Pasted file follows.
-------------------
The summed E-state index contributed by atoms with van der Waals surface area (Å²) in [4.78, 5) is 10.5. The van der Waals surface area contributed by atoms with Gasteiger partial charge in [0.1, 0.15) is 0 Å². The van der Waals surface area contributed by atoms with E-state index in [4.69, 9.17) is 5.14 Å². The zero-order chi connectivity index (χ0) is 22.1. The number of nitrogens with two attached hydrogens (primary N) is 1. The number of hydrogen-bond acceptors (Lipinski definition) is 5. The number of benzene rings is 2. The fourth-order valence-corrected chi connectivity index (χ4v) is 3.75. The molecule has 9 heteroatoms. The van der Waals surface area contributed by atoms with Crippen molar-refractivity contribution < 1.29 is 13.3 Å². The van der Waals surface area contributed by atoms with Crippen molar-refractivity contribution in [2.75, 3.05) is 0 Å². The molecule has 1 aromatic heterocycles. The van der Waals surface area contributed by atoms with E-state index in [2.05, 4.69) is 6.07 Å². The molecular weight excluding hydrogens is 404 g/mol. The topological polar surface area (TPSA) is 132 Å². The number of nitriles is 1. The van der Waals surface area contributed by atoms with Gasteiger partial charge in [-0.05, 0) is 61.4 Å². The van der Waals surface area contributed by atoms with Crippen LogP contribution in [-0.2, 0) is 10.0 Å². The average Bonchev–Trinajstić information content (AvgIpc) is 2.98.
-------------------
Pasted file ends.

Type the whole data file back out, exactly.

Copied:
The summed E-state index contributed by atoms with van der Waals surface area (Å²) in [4.78, 5) is 10.5. The van der Waals surface area contributed by atoms with Gasteiger partial charge in [0.1, 0.15) is 0 Å². The van der Waals surface area contributed by atoms with E-state index in [4.69, 9.17) is 5.14 Å². The zero-order chi connectivity index (χ0) is 22.1. The number of nitrogens with two attached hydrogens (primary N) is 1. The number of hydrogen-bond acceptors (Lipinski definition) is 5. The number of benzene rings is 2. The fourth-order valence-corrected chi connectivity index (χ4v) is 3.75. The molecule has 9 heteroatoms. The van der Waals surface area contributed by atoms with Crippen molar-refractivity contribution < 1.29 is 13.3 Å². The van der Waals surface area contributed by atoms with Crippen molar-refractivity contribution in [2.75, 3.05) is 0 Å². The molecule has 1 aromatic heterocycles. The van der Waals surface area contributed by atoms with E-state index in [2.05, 4.69) is 6.07 Å². The molecular weight excluding hydrogens is 404 g/mol. The topological polar surface area (TPSA) is 132 Å². The number of nitriles is 1. The van der Waals surface area contributed by atoms with Gasteiger partial charge in [-0.05, 0) is 61.4 Å². The van der Waals surface area contributed by atoms with Crippen LogP contribution in [-0.2, 0) is 10.0 Å². The average Bonchev–Trinajstić information content (AvgIpc) is 2.98.